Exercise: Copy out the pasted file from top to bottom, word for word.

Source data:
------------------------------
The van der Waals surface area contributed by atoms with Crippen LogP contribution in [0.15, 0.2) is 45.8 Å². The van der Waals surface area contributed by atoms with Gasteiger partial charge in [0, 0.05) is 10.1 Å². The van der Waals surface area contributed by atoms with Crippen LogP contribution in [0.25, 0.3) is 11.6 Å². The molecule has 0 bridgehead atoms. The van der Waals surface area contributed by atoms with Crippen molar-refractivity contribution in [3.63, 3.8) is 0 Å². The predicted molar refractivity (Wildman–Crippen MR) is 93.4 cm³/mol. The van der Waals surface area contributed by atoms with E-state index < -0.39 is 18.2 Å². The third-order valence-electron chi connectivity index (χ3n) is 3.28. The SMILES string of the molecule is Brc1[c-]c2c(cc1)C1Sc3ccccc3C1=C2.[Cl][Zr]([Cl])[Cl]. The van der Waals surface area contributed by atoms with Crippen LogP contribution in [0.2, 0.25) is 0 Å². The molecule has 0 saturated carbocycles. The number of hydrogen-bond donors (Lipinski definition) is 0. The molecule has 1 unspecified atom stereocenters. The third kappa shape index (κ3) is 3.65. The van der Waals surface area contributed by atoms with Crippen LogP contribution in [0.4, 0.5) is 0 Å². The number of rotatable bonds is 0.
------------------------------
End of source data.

The van der Waals surface area contributed by atoms with Crippen LogP contribution in [0.15, 0.2) is 45.8 Å². The van der Waals surface area contributed by atoms with Gasteiger partial charge in [0, 0.05) is 10.1 Å². The van der Waals surface area contributed by atoms with Crippen LogP contribution in [0.25, 0.3) is 11.6 Å². The molecule has 0 bridgehead atoms. The van der Waals surface area contributed by atoms with Crippen molar-refractivity contribution in [3.63, 3.8) is 0 Å². The predicted molar refractivity (Wildman–Crippen MR) is 93.4 cm³/mol. The van der Waals surface area contributed by atoms with E-state index < -0.39 is 18.2 Å². The third-order valence-electron chi connectivity index (χ3n) is 3.28. The SMILES string of the molecule is Brc1[c-]c2c(cc1)C1Sc3ccccc3C1=C2.[Cl][Zr]([Cl])[Cl]. The van der Waals surface area contributed by atoms with Crippen LogP contribution in [0.2, 0.25) is 0 Å². The molecule has 0 saturated carbocycles. The number of hydrogen-bond donors (Lipinski definition) is 0. The molecule has 1 unspecified atom stereocenters. The third kappa shape index (κ3) is 3.65. The van der Waals surface area contributed by atoms with Crippen LogP contribution in [0.4, 0.5) is 0 Å². The number of rotatable bonds is 0.